What do celebrities and American Icons, such as Jennifer Lopez, Adam Levine, Justin Timberlake and Miley Cyrus, all have in common? Aside from their undeniable talent and great stage presence, these famous individuals have all proven that they believe love is something that should be worked on and shouldn’t be given up on. This just goes to show that rekindling love with an old flame is a common occurrence all over the world.
You might often wonder how these iconic people, who often have their breakups publicized and splashed across the tabloids, can call it quits one day and be ready to give it another try after a few weeks. This is a very human experience and in some cases, it gives the average American hope that the odds are not completely stacked against them.
To bring numbers into this complex emotional equation, we surveyed more than 1000 American nationals to find out more about their past experiences with love, heartbreak, break up and how they feel about the different aspects of relationships. Take a look below to find out more.
Given how many encounters you may have to have to find "the one," or how easy it is to date numerous people at once thanks to social media and online dating, you're likely to experience a few breakups before you actually settle down.
According to our findings, a person is more likely to regard a breakup as their idea rather than the other party's or even a mutual agreement. Their main justification? Nearly a third of Americans claimed their most recent separation was caused by competing long-term ambitions. There are a number of indicators that a relationship isn't going to last, including each person's dedication to the partnership.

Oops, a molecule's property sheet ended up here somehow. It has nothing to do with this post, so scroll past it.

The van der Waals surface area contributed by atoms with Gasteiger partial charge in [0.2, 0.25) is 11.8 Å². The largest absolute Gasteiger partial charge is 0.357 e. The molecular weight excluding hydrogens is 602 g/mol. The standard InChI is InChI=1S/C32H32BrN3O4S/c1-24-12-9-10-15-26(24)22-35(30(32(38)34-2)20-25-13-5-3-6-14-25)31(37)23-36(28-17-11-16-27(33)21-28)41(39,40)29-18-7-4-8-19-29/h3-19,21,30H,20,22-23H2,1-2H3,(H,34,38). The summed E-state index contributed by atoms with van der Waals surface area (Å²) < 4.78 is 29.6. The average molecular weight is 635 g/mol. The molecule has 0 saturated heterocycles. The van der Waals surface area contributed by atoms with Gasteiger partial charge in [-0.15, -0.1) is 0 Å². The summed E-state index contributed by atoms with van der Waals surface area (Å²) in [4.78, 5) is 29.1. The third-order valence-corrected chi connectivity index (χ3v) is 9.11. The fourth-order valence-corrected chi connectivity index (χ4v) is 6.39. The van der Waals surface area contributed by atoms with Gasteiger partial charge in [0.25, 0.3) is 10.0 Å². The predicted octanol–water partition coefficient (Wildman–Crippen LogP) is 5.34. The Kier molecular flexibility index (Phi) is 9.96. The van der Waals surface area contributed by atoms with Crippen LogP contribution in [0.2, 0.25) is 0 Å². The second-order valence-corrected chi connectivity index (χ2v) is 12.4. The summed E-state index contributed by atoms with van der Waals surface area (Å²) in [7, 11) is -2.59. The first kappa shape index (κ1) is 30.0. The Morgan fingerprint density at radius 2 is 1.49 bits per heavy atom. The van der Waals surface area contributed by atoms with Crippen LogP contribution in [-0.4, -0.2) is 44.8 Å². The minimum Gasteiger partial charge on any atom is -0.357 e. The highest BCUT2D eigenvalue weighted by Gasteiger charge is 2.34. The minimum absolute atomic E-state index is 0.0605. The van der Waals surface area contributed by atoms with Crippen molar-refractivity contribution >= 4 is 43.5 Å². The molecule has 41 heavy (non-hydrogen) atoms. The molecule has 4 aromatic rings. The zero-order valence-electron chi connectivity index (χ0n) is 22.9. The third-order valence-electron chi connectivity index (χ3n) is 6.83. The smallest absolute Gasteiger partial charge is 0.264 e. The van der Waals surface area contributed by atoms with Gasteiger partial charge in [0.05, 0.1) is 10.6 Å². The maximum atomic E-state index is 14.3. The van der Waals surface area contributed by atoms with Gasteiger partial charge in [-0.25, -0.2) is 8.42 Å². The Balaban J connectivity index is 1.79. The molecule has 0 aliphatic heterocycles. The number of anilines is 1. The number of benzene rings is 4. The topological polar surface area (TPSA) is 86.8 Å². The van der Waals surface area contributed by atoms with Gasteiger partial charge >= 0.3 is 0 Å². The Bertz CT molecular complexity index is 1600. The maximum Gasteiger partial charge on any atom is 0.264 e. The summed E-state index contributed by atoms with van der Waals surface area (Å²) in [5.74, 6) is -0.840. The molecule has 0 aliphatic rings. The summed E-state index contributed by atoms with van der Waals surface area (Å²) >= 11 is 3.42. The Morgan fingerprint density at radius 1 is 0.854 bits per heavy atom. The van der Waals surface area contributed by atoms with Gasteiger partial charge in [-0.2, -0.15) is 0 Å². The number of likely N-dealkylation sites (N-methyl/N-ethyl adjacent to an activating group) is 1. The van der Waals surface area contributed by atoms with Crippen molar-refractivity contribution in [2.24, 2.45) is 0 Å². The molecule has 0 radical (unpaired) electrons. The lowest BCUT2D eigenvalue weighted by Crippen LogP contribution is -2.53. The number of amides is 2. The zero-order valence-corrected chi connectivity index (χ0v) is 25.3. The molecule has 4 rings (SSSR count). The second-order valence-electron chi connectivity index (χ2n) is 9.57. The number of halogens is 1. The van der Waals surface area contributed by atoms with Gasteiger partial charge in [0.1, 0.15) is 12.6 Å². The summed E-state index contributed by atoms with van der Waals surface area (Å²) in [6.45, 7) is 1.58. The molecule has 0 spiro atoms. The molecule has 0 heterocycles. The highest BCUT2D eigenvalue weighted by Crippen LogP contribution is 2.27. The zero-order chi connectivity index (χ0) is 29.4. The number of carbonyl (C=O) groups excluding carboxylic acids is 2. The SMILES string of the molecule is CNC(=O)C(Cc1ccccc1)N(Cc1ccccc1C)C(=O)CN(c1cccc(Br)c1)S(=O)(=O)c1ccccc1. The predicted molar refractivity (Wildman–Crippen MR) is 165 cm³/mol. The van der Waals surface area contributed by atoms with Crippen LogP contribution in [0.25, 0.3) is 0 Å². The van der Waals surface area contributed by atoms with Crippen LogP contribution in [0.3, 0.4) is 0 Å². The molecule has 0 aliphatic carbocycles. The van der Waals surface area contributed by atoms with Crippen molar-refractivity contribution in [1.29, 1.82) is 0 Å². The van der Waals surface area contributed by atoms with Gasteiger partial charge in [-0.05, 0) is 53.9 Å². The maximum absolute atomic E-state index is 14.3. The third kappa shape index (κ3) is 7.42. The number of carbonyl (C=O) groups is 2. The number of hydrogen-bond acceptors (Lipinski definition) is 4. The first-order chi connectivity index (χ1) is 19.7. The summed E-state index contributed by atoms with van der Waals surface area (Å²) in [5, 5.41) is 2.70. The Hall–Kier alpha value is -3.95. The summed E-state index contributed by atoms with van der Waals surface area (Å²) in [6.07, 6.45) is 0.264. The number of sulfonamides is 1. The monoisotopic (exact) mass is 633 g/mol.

Dishonesty and distance were two more reasons given that played a big role in 1 out of 10 breaks that we looked into.
No one likes to think of losing "the one" for something that wasn't particularly significant in the broad scheme of things. We asked Americans about the flaws they were willing to overlook in order to give their relationships another chance, given the variety of reasons they offered us for why their relationships didn't work out in the first place.
According to our poll, just about a third of men and women would consider resurrecting a relationship with an ex if they no longer thought physically attractive, but 69 percent would be willing to forgive an ex even if they had used drugs or alcohol excessively. Furthermore, 63 percent of Americans would be willing to overlook discovering an ex lying in order to rekindle their relationship.
50% of those that we interviewed shared that they are open to giving love a second chance if the primary reason for the break up was distance while a little less than half indicated that they were willing to overlook differing priorities for long term goal achievement if it means they could find love.
What motivates the majority of Americans to reconsider a past love interest? Think again if you think that getting more attractive or making an ex jealous by dating someone else will suffice.
According to our poll, superficial attempts were less likely to persuade most people to reconsider a bad breakup than long-term commitments. Long-term commitments and lifestyle changes can have a positive effect on what could otherwise have been a failing relationship, as seen by former "Grey's Anatomy" star Patrick Dempsey and his wife Jillian Fink, who asked for a divorce and then called off the separation a year later.